Is your employer considering you an employee? (ie- taking out taxes and matching your social security) or are they attempting to say that you are an independent contractor?
 

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Teresa - you're off on the average pay for janitorial. Unless, by chance, you're talking for your state, California, as I recall. That could be, but it's certainly not a national average - and I assure you it definitely does not include the southeast, which is still hovering around the $7/hour mark on average. Large companies are paying even less, usually around $6 - $6.50/ hour. Even illegal operators are paying wages, which, if adjusted for taxes and insurance, would still be the same as the others.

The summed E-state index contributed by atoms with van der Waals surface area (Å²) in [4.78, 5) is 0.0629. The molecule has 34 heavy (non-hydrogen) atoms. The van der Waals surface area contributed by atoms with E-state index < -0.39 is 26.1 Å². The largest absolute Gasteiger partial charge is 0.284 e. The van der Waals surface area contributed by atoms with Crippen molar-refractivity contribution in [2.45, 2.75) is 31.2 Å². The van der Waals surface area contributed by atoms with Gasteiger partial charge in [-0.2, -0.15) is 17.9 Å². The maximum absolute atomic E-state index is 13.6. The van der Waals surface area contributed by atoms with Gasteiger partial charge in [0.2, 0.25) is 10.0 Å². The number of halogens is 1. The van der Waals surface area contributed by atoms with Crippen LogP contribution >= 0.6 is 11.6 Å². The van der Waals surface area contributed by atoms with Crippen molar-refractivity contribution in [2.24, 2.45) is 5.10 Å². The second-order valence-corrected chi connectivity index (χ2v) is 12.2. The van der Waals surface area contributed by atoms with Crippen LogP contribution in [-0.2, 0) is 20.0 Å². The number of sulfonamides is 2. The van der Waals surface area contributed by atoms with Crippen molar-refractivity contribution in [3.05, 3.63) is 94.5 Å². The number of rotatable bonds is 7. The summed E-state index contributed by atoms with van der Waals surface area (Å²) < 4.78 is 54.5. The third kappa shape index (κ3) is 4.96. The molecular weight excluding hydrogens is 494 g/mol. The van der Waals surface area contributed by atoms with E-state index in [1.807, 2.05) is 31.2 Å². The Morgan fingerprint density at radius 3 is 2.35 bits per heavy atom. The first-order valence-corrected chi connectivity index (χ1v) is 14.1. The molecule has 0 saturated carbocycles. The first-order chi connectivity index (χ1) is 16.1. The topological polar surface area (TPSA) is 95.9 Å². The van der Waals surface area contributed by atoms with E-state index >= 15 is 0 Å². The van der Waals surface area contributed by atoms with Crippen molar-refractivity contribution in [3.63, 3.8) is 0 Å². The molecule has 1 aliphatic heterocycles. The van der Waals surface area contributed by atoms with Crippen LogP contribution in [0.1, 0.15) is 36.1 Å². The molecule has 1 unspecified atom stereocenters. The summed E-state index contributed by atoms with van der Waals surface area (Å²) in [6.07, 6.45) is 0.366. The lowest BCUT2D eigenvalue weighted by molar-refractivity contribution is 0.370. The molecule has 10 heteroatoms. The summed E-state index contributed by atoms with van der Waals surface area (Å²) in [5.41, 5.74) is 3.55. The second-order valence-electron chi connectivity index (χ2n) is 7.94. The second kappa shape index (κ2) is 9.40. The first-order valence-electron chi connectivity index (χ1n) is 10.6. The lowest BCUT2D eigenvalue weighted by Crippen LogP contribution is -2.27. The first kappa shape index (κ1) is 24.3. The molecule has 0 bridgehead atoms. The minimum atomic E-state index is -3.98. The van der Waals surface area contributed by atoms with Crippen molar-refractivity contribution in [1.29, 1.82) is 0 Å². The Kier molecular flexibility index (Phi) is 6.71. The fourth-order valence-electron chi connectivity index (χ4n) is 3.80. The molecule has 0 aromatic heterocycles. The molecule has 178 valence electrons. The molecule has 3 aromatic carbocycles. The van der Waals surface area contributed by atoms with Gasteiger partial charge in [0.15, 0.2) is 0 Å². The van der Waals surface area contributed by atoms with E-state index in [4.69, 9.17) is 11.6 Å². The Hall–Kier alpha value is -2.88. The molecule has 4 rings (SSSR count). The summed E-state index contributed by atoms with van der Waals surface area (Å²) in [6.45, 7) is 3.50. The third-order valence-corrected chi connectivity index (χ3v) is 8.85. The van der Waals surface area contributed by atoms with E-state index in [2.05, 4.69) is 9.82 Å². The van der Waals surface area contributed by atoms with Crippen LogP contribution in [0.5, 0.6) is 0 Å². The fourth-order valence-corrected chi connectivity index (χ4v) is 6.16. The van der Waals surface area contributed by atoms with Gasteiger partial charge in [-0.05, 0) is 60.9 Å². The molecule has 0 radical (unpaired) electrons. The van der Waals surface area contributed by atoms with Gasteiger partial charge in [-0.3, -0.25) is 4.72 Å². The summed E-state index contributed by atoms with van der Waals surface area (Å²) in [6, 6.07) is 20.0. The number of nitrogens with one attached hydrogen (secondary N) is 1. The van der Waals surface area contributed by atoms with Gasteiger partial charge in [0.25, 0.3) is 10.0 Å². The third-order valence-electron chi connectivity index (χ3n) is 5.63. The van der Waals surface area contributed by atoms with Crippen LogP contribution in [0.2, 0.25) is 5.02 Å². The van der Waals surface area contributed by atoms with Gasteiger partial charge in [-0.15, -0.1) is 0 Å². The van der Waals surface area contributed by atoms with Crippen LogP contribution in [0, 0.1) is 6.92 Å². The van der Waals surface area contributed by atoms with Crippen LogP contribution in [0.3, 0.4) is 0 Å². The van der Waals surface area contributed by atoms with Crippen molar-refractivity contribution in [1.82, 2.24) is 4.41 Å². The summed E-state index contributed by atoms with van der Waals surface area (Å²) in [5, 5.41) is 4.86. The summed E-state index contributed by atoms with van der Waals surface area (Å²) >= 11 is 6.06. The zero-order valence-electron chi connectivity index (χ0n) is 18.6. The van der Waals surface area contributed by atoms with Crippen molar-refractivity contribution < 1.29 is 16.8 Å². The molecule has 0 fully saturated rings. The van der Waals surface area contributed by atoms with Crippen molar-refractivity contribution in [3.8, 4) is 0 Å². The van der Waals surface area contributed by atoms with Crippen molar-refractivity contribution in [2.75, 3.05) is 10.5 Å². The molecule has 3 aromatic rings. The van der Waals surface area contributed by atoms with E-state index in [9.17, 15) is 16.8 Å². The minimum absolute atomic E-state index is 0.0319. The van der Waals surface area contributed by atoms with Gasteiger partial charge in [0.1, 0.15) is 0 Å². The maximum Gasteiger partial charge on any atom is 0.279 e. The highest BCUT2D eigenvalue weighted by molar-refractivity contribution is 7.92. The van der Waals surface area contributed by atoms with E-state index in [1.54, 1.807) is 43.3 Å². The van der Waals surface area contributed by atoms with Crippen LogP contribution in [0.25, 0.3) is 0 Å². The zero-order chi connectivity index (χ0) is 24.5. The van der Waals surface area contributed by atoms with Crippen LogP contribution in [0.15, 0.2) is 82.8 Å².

Droid didn't mention where he/she was from so I can't address his/ her pay question, but do feel if there is a business arrangement involved then, it's a bad one!
 

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Teresa - you're off on the average pay for janitorial. Unless, by chance, you're talking for your state, California, as I recall. That could be, but it's certainly not a national average - and I assure you it definitely does not include the southeast, which is still hovering around the $7/hour mark on average. Large companies are paying even less, usually around $6 - $6.50/ hour. Even illegal operators are paying wages, which, if adjusted for taxes and insurance, would still be the same as the others.

Droid didn't mention where he/she was from so I can't address his/ her pay question, but do feel if there is a business arrangement involved then, it's a bad one!